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14. Higgins JP, Green S. Assessing risk of bias in included studies. Edited by Higgins JP, Green S Cochrane handbook for systematic reviews of interventions version 5.1.0 [Internet]. Chichester: Wiley-Blackwell. 2011 [cited 2012 Aug 30]. Available from: http://www.cochrane-handbook.org.

15. Cochrane Collaboration. Review manager (RevMan) [computer program]. Version 5.1. Copenhagen: The Nordic Cochrane Centre. 2011.

16. Higgins JP, Altman DG. Analysing data and undertaking metaanalysis. Edited by Higgins JP, Green S Cochrane handbook for systematic reviews of interventions version 5.1.0 [Internet]. Chichester: Wiley-Blackwell. 2011 [cited 2012 Aug 30]. Available from: http://www.cochrane-handbook.org.

17. Moore N, Le Parc JM, van Ganse E, Wall R, Schneid H, Cairns R. Tolerability of ibuprofen, aspirin and paracetamol for the treatment of cold and flu symptoms and sore throat pain. Int J Clin Pract 2002;56:732–734. PMID: 12510944.

18. Ulukol B, Koksal Y, Cin S. Assessment of the efficacy and safety of paracetamol, ibuprofen and nimesulide in children with upper respiratory tract infections. Eur J Clin Pharmacol 1999;55:615–618. PMID: 10638387.
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19. Ugazio AG, Guarnaccia S, Berardi M, Renzetti I. Clinical and pharmacokinetic study of nimesulide in children. Drugs 1993;46(Suppl 1): 215–218. PMID: 7506175.
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20. Graham NM, Burrell CJ, Douglas RM, Debelle P, Davies L. Adverse effects of aspirin, acetaminophen, and ibuprofen on immune function, viral shedding, and clinical status in rhinovirus-infected volunteers. J Infect Dis 1990;162:1277–1282. PMID: 2172402.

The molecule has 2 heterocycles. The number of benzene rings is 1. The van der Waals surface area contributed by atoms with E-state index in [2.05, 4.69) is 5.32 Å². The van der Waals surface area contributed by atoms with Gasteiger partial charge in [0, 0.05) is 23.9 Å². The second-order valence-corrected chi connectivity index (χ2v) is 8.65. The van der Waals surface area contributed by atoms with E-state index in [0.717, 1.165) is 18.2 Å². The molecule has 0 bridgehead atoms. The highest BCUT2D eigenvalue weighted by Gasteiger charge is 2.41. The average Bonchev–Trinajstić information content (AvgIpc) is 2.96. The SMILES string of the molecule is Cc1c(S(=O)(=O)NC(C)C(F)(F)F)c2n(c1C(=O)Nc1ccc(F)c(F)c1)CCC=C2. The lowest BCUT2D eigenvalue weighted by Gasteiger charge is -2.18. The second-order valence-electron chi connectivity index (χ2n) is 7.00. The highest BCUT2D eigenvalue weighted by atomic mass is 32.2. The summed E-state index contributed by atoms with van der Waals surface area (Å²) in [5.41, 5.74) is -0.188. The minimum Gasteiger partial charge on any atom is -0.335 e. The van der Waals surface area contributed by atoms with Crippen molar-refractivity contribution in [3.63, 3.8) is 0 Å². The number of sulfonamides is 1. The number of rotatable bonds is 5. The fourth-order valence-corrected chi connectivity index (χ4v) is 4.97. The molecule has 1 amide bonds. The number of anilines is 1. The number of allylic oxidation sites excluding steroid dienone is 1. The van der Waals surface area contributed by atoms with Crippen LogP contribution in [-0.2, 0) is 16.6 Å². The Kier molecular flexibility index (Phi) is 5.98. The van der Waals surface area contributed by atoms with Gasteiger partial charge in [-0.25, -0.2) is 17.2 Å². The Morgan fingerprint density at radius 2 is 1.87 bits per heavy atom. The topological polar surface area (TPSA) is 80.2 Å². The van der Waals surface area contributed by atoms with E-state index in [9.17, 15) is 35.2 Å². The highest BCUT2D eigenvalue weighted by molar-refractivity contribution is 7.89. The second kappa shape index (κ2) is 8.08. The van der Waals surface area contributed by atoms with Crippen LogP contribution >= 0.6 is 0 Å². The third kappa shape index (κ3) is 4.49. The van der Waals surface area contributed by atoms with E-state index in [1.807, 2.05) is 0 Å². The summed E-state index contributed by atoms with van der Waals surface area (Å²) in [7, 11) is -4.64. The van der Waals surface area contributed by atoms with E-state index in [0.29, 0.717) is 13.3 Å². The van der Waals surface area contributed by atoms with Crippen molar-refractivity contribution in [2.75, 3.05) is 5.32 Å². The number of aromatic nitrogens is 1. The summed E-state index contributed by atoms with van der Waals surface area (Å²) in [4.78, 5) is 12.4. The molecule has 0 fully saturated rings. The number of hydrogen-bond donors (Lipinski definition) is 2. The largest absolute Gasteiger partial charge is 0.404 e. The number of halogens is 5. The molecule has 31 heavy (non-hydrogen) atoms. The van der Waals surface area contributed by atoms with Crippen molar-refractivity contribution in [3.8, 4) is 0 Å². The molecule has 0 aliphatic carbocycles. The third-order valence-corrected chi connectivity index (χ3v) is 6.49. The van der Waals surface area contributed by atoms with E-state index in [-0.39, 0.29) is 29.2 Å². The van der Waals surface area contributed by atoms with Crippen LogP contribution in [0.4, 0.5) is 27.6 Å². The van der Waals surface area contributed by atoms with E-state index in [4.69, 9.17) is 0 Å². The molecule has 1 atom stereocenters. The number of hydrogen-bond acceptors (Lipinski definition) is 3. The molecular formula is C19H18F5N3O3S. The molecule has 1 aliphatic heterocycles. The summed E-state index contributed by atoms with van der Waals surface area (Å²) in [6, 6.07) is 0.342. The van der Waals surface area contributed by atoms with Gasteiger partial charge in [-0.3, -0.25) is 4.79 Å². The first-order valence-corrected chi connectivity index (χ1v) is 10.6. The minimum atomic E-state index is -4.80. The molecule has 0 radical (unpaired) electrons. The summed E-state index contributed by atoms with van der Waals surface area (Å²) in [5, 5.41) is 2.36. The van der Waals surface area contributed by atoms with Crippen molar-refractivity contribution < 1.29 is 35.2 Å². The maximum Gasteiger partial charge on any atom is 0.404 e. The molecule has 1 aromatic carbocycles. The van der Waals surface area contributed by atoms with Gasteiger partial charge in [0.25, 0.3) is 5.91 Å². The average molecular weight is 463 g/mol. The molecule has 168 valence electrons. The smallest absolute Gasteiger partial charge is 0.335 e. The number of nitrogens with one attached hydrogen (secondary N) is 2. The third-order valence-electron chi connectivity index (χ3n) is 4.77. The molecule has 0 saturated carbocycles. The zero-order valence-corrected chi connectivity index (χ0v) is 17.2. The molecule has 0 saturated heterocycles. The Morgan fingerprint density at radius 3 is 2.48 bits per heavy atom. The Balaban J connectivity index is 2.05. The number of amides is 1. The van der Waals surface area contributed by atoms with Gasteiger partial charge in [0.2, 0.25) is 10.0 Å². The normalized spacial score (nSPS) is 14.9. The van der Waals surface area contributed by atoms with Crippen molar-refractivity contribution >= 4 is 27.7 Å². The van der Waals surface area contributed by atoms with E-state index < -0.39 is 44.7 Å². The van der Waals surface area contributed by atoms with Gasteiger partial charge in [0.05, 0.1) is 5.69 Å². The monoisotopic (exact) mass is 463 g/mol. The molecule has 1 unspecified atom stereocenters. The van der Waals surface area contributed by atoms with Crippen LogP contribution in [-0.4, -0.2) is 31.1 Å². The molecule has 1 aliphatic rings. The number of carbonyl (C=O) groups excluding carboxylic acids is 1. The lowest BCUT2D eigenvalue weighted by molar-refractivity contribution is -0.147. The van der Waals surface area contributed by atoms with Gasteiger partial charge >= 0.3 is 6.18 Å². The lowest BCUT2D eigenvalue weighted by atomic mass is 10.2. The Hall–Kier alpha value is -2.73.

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21. Phadke MA, Paranjape PV, Joshi AS. Ibuprofen in children with infective disorders: antipyretic efficacy. Br J Clin Pract 1985;39:437–440. PMID: 4092008.

22. Yoon YJ, Kim JH, Kim SY, Hwang IH, Kim MR. A comparison of efficacy and safety of non-steroidal anti-inflammatory drugs versus acetaminophen in the treatment of episodic tensiontype headache: a meta-analysis of randomized placebocontrolled trial studies. Korean J Fam Med 2012;33:262–271. PMID: 23115700.

Appendices

Appendix 1

MEDLINE (PubMed), EMBASE search strategy and search strategy for domestic literatures

kjfm-34-241-a001.jpg
Figure 1
Flow sheet of study selection.
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Figure 2
Risk of bias summary.
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Figure 3
Non-steroidal anti-inflammatory drugs (NSAIDs) versus acetaminophen: analgesic effects. Participants with pain relief. CI: confidence interval.
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Figure 4
Non-steroidal anti-inflammatory drugs (NSAIDs) vs. acetaminophen: nonanalgesic effects. Participants with rhinorrhea decreased. CI: confidence interval.
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Figure 5
Non-steroidal anti-inflammatory drugs (NSAIDs) versus acetaminophen: adverse effect. Overall adverse effects. CI: confidence interval.
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Figure 6
Funnel plot of included studies. SE: standard error, RR: relative risk.
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Table 1
Characteristics of included studies
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NSAIDs: non-steroidal anti-inflammatory drugs, BT: body temperature.